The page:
1911 Encyclopædia Britannica/Saxe-Coburg-Gotha
SAXE-COBURG-GOTHA (Ger. Sachsen-Koburg-Gotha), a sovereign duchy of Germany, in Thuringia, and a constituent member of the German empire, consisting of the two formerly separate duchies of Coburg and Gotha, which lie at a distance of 14 m. from each other, and of eight small scattered exclaves, the most northerly of which is 70 m. from the most southerly. The total area is 764 sq. m., of which about 224 are in Coburg and 540 in Gotha. The duchy of Coburg is bounded on the S.E., S., and S.W. by Bavaria, and on the other sides by Saxe-Meiningen, which, with part of Prussia, separates it from Gotha. The considerable exclave of Königsberg in Bavaria, 10 m. south, belongs to Coburg. Lying on the south slope of the Thuringian Forest, and in the Franconian plain, the duchy of Coburg is an undulating and fertile district, reaching its highest point in the Senichshöhe (1716 ft.) near Mirsdorf. Its streams, the chief of which are the Itz, Biberach, Steinach and Rodach, all find their way into the Main. The duchy of Gotha, more than twice the size of Coburg, stretches from the south borders of Prussia along the northern slopes of the Thuringian Forest, the highest summits of which (Der grosse Beerberg, 3225 ft.; Schneekopf, 3179 ft.; and Inselsberg, 2957 ft.) rise within its borders. The more open and level district on the north is spoken of as the “open country” (das Land) in contrast to the wooded hills of the “forest” (der Wald}. The Gera, Hörsel, Unstrut and other streams of this duchy flow to the Werra, or to the Saale. The climate is that of the other central states of Germany, temperate in the valleys and plains and somewhat inclement in the hilly regions.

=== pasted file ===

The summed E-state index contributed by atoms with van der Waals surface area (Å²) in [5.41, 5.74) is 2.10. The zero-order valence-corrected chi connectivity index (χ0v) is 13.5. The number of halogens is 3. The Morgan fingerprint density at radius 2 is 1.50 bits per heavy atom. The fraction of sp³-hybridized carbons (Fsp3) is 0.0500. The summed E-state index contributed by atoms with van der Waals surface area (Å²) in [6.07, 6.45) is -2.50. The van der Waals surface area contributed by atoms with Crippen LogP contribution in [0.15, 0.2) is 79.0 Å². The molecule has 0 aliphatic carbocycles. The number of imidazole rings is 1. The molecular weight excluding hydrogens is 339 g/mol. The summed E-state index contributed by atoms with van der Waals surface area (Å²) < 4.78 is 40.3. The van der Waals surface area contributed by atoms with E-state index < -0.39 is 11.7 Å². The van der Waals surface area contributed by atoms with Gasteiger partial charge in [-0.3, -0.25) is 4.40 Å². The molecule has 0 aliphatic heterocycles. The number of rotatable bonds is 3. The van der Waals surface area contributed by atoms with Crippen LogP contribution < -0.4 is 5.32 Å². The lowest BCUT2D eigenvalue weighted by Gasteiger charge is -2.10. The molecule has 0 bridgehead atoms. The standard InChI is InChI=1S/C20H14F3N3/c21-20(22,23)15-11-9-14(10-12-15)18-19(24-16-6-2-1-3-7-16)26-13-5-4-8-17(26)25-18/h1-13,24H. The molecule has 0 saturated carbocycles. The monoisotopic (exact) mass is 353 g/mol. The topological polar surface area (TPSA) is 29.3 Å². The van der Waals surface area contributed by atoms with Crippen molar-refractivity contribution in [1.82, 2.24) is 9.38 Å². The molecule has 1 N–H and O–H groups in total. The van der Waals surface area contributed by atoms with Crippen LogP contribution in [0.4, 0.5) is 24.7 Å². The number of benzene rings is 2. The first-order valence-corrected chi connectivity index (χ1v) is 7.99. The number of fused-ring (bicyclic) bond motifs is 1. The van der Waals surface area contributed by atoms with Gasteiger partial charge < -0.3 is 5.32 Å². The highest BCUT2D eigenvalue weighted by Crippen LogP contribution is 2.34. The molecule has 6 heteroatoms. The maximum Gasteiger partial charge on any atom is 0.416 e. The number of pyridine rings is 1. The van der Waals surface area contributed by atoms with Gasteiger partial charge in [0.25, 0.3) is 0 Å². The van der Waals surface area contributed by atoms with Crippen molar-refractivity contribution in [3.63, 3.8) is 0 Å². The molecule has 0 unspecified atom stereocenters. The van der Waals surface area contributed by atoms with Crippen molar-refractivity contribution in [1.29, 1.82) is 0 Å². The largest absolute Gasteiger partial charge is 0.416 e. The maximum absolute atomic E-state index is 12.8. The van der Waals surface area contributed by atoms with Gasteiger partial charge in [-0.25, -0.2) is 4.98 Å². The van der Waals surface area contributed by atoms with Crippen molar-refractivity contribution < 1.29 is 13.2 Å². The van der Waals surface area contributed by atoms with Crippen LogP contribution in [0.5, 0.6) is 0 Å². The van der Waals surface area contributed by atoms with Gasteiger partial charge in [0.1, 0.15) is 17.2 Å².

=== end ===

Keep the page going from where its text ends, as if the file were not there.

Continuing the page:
Industries and Population. — In both duchies the chief industry is agriculture, which employs about 30% of the entire population. According to the returns for 1905, about 50% of the area was occupied by arable land, 10% by meadow-land and pasture and 30% by forest. In the same year the chief crops were oats, barley, rye, wheat, potatoes and hay. A small quantity of hemp and flax is raised, but a considerable quantity of fruit and vegetables is annually produced, and some wine, in the Coburg district of Königsberg. Cattle-breeding is important, especially in Gotha and the Itz valley in Coburg. Beehives are numerous and produce excellent honey, and poultry is reared in large numbers for export. The mineral wealth of Saxe-Coburg-Gotha is insignificant, small quantities of coal, lignite, ironstone and millstone being annually raised. There are also salt-works, and some deposits of potter's day.